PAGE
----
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- Brett OkamotoESPN Staff Writer Close
- MMA columnist for ESPN.com
- Analyst for "MMA Live"
- Covered MMA for Las Vegas Sun
UFC 209 was never going to bring the lightweight division into focus. As long as Conor McGregor is sitting atop that weight class, uncertainty will reign.
But at the very least, we were expecting some clarity on the general hierarchy of the 155-pound division last weekend.
An interim lightweight title fight between Khabib Nurmagomedov and Tony Ferguson had fans salivating ahead of UFC 209. Not only was it going to be a spectacular fight, the winner would be perfectly set up to call McGregor out.
But then Nurmagomedov was hospitalized while cutting weight, which ultimately resulted in both he and Ferguson getting pulled from the card.
So, instead of clarity, the lightweight division saw its third cancelation of Nurmagomedov vs. Ferguson. It saw Nate Diaz, who is currently turning down any fight except a Conor McGregor trilogy, chilling in floor seats. And the champ himself, McGregor, was presumably taking dramatic photos somewhere in front of his private car collection.
What is happening to the UFC's lightweight division? Here's my prediction on how the dust will eventually settle.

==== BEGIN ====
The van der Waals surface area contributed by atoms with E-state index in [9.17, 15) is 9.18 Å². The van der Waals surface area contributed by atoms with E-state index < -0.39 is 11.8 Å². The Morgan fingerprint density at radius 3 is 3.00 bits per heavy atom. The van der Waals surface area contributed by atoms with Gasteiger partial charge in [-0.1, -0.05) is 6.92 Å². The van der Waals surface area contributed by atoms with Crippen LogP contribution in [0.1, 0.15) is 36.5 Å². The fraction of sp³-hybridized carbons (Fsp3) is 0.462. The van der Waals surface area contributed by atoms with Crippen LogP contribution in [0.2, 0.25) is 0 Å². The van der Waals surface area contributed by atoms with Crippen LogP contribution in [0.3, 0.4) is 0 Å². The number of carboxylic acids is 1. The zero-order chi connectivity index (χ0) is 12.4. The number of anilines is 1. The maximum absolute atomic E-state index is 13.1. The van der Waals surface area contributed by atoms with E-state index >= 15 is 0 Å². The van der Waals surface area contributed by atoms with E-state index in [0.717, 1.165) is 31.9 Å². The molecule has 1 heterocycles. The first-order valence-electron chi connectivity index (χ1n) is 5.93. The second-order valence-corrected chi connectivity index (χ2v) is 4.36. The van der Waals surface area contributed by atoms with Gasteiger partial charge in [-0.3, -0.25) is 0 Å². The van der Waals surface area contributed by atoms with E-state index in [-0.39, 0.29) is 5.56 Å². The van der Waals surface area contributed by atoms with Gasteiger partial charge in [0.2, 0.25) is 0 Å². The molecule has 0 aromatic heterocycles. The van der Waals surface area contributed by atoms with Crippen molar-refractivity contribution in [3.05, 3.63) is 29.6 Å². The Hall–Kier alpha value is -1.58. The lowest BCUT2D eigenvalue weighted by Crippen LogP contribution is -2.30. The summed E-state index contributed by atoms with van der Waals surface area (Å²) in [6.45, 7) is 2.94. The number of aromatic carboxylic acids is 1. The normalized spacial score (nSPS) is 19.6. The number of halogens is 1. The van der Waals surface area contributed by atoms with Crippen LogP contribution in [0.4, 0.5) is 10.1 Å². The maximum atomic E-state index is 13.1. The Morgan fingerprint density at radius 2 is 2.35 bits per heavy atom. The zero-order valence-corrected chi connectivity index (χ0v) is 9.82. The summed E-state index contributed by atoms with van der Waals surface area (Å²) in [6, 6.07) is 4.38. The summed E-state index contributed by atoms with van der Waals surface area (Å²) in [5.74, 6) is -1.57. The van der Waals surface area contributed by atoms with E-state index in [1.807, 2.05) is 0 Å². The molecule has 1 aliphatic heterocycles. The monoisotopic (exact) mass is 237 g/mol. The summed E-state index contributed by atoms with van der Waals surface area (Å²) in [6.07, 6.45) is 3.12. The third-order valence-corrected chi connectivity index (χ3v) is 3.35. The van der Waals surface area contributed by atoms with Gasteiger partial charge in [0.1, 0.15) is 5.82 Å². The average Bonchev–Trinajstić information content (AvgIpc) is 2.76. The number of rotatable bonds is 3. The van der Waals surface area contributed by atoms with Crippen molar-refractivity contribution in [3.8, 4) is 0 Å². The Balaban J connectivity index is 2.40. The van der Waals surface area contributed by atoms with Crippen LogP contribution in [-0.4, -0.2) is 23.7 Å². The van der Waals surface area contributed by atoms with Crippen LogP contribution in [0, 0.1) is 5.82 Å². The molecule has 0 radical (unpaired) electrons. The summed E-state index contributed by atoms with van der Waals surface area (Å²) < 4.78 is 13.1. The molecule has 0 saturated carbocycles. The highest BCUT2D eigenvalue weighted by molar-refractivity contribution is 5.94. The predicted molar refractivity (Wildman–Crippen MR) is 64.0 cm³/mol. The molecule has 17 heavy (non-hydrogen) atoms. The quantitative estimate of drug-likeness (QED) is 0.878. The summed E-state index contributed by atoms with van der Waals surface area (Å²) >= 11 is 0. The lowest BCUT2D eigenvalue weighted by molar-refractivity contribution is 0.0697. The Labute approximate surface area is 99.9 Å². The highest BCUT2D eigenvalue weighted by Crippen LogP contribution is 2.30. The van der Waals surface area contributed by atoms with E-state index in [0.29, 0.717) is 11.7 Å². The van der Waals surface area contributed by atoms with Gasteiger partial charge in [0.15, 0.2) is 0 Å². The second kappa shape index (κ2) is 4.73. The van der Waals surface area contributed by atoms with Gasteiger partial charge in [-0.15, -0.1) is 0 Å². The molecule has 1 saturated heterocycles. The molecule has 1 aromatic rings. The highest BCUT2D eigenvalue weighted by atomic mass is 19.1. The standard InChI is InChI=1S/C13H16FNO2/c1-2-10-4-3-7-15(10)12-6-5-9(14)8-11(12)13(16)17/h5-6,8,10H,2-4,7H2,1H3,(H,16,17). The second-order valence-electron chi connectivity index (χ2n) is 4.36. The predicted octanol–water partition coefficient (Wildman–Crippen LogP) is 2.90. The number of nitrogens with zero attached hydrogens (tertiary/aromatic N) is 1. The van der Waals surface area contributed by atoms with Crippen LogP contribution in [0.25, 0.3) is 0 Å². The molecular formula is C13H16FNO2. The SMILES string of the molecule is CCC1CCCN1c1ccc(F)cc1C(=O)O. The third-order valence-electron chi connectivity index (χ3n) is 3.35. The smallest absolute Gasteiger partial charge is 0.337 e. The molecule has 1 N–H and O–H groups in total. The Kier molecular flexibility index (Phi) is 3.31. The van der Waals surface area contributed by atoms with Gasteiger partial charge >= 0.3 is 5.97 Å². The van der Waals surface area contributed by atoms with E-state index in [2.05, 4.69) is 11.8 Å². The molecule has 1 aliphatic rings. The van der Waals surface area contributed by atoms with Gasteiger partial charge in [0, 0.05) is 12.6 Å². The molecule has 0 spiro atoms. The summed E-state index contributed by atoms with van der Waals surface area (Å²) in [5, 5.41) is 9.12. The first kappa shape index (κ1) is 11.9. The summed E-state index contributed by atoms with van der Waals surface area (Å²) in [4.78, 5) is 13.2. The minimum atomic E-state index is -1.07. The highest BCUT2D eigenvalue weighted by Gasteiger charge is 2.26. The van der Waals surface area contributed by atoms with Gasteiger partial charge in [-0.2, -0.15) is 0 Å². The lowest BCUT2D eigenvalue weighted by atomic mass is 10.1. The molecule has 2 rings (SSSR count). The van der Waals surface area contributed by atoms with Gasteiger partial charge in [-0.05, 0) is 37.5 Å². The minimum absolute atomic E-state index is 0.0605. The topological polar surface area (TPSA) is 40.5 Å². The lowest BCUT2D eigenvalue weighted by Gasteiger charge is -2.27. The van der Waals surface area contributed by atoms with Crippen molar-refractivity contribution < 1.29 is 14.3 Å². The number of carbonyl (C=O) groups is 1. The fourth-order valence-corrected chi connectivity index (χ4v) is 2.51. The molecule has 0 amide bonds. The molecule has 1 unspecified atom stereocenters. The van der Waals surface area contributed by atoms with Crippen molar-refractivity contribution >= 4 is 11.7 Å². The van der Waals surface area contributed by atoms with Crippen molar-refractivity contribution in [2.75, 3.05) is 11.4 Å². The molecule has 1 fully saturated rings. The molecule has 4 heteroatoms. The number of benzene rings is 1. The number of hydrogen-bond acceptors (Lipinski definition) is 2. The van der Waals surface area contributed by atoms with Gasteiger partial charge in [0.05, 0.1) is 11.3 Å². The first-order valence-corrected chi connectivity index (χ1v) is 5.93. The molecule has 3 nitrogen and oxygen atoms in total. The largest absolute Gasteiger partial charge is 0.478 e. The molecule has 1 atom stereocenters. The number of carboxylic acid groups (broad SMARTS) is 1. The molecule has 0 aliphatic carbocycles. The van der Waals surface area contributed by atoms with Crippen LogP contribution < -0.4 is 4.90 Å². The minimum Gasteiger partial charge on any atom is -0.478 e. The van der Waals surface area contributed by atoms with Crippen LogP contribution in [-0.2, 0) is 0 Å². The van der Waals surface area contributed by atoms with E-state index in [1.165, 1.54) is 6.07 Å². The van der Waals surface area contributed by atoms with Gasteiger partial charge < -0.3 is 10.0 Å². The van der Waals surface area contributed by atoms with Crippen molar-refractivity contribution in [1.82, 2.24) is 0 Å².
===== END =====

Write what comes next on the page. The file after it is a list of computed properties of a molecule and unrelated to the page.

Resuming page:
When McGregor does return to the Octagon, he will fight… Diaz
The UFC needs a blockbuster fight and it's been proven this qualifies. Yes, McGregor sells fine on his own, against anyone — but Diaz raises that already high bar.
Is this the fight that should happen? Probably not. McGregor holds the official lightweight belt and the most deserving person to challenge him for it at this particular moment is unquestionably Ferguson. To keep Ferguson from that opportunity is, simply, unfair.
But as we're seeing, the UFC is showing a strong preference as of late for the "money fight" over the "rightful No. 1 contender fight."
McGregor's already stated, previously, he intends to fight Diaz again. His coach, John Kavanagh, has said the same. And although a potential boxing match against Floyd Mayweather has dominated headlines, it's more likely McGregor's next fight will be in a cage, not a ring.
Initial fan reaction would likely be negative to this trilogy, but at the end of the day, it would sell quite well.
The greatest holdup might be UFC president Dana White, who has repeatedly downplayed a third fight between McGregor and Diaz.
White's never said this, but you wonder if that's based on the fact that, as a promoter, you want to avoid putting your biggest star in a position in which he could lose to the same opponent twice. But even given that possibility, a trilogy seems very likely.
Ferguson will fight Nurmagomedov…for reals.
Fourth time will be the charm. UFC 211 on May 13 in Dallas, which is already shaping up to be a wickedly good card.
Speaking to ESPN.com this week, Ferguson said he's willing to accept this (cursed) matchup again, as long as he's guaranteed to make his full contracted pay in the event Nurmagomedov pulls out at the last minute again.
Whatever agreement Ferguson reaches with the UFC, a deal will come together to finally see this fight happen. And with Nurmagomedov slated to miss significant time this summer due to his annual Muslim observance of Ramadan, it will happen soon.
It has to happen. For Tony. For Khabib. For our collective sanity. These two might have the most unfinished business between them the sport has ever seen.